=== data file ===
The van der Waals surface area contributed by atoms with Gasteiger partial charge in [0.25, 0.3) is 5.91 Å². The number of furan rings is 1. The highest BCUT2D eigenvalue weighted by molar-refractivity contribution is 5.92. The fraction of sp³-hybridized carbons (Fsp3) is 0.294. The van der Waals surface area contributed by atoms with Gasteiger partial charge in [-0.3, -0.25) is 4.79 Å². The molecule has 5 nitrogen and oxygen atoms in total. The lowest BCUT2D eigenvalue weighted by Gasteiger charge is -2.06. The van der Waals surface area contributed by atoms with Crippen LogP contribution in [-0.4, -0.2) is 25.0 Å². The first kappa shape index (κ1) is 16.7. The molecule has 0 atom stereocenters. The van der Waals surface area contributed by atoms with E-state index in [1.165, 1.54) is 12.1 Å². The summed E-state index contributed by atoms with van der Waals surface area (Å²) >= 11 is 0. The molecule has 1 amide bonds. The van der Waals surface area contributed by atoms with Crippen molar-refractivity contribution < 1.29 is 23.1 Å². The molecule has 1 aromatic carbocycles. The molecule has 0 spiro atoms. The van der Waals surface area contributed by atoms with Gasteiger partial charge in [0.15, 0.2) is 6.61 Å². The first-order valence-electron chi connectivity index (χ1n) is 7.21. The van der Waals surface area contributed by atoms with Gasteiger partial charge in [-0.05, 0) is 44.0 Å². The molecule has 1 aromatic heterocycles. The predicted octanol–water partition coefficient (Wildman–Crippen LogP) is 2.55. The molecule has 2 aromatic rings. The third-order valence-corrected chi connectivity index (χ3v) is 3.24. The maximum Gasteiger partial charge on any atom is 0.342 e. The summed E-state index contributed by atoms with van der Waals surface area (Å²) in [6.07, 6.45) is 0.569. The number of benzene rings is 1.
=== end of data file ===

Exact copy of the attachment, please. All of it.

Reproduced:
The van der Waals surface area contributed by atoms with Gasteiger partial charge in [0.25, 0.3) is 5.91 Å². The number of furan rings is 1. The highest BCUT2D eigenvalue weighted by molar-refractivity contribution is 5.92. The fraction of sp³-hybridized carbons (Fsp3) is 0.294. The van der Waals surface area contributed by atoms with Gasteiger partial charge in [-0.3, -0.25) is 4.79 Å². The molecule has 5 nitrogen and oxygen atoms in total. The lowest BCUT2D eigenvalue weighted by Gasteiger charge is -2.06. The van der Waals surface area contributed by atoms with Crippen LogP contribution in [-0.4, -0.2) is 25.0 Å². The first kappa shape index (κ1) is 16.7. The molecule has 0 atom stereocenters. The van der Waals surface area contributed by atoms with E-state index in [1.165, 1.54) is 12.1 Å². The summed E-state index contributed by atoms with van der Waals surface area (Å²) >= 11 is 0. The molecule has 1 amide bonds. The van der Waals surface area contributed by atoms with Crippen molar-refractivity contribution < 1.29 is 23.1 Å². The molecule has 1 aromatic carbocycles. The molecule has 0 spiro atoms. The van der Waals surface area contributed by atoms with Gasteiger partial charge in [0.15, 0.2) is 6.61 Å². The first-order valence-electron chi connectivity index (χ1n) is 7.21. The van der Waals surface area contributed by atoms with Gasteiger partial charge in [-0.05, 0) is 44.0 Å². The molecule has 1 aromatic heterocycles. The predicted octanol–water partition coefficient (Wildman–Crippen LogP) is 2.55. The molecule has 2 aromatic rings. The third-order valence-corrected chi connectivity index (χ3v) is 3.24. The maximum Gasteiger partial charge on any atom is 0.342 e. The summed E-state index contributed by atoms with van der Waals surface area (Å²) in [6.07, 6.45) is 0.569. The number of benzene rings is 1.